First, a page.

Joining a new company is always exciting: new people, new opportunities, and new systems to learn. I have the opportunity to learn Microsoft Dynamics CRM, a new CRM software that we sell, and because of my entrepreneurial background, to see it through two lenses: one of a user trying to learn a new system and one as a salesperson utilizing a new tool to sell more efficiently.
The first trick is to understand the company’s process in the perspective of CRM: to understand how they define a lead, what constitutes an opportunity, what comprises (by definition) the existing accounts and contacts in CRM. Then, the relationship between what I am trying to do (sell to new customers) and how to use the system to make me efficient (CRM’s defined company processes and related entities) is clear.
The second trick is to understand that CRM is easily configurable. I realized that when our company does quotes and proposals that this was not “standard” CRM but “configured” CRM. Internally, we speak about collectively doing proposals and having a single “version of the truth” so that anyone, not just me, can assist a client with a revision or question. When discussing CRM to a prospect, one might find that they may want to have something else “configured” in CRM that is more relevant to what the prospect does in their business. So this helps me sell and use CRM more effectively.
The third trick is easy: start working through the different parts of CRM that you don’t use on a daily basis. One such part is the Service tab; this module is a potential automation tool for certain prospects.
The fourth trick is to understand how CRM and marketing work so well together. It may seem obvious but, in the modern sales world, search engine optimization (SEO) and social lead generation have surpassed traditional lead generation methods. So we, the sales team, are more dependent than ever on marketing for leads; we need to assist the marketing group in content, events, and linkages – those social and SEO things critical to marketing (and if so critical to marketing, then critical to the company).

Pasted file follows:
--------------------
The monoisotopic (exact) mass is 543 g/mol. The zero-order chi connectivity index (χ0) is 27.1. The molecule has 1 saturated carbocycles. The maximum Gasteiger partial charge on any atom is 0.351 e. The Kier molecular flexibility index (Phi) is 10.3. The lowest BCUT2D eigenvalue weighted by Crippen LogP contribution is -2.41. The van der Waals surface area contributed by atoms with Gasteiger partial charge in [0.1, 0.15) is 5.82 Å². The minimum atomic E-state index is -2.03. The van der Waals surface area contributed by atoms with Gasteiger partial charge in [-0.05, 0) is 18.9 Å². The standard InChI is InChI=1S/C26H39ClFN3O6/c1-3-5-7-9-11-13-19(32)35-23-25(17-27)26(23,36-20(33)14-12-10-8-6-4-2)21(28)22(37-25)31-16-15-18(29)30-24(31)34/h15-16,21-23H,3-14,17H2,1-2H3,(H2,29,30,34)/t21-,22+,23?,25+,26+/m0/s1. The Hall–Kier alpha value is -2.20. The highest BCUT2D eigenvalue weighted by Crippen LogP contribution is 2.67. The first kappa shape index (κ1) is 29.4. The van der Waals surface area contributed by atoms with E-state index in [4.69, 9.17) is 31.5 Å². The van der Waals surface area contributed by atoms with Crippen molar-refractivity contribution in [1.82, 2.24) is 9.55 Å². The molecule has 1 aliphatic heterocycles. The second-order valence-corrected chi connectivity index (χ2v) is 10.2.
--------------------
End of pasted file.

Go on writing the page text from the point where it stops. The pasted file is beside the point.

To track our (joint) sales and marketing efforts and outcomes, it is important to work correctly in CRM to identify how and when leads were generated and to whom they were distributed so that better‐targeted campaigns can be launched and monitored.
The fifth trick is to utilize the Activities, Tasks, and Notes section within CRM, which contains vital information to assist sales consultants with time management. Keeping these up‐to‐date will help you to focus on sales‐generating tasks, which should lead to larger commission checks.
So CRM is not tricky at all: just focus on how you want to use it, realize that others need the same technology, and then the magic happens.
ALEX BROKKEN | Sr. Business Development Executive
Alex graduated with a Bachelors of Arts in Business Administration and History from COE College in Cedar Rapids, IA. He has over 17 years of IT consulting experience in the hardware, software, and professional service arenas, both in the private and public sectors. Having owned a small business for over 10 years, he brings a unique insight into the problems of a SMB. For enjoyment, he coaches both the house and travel soccer teams. Other activities such as golf, fishing, biking, and hunting are done on a regular basis.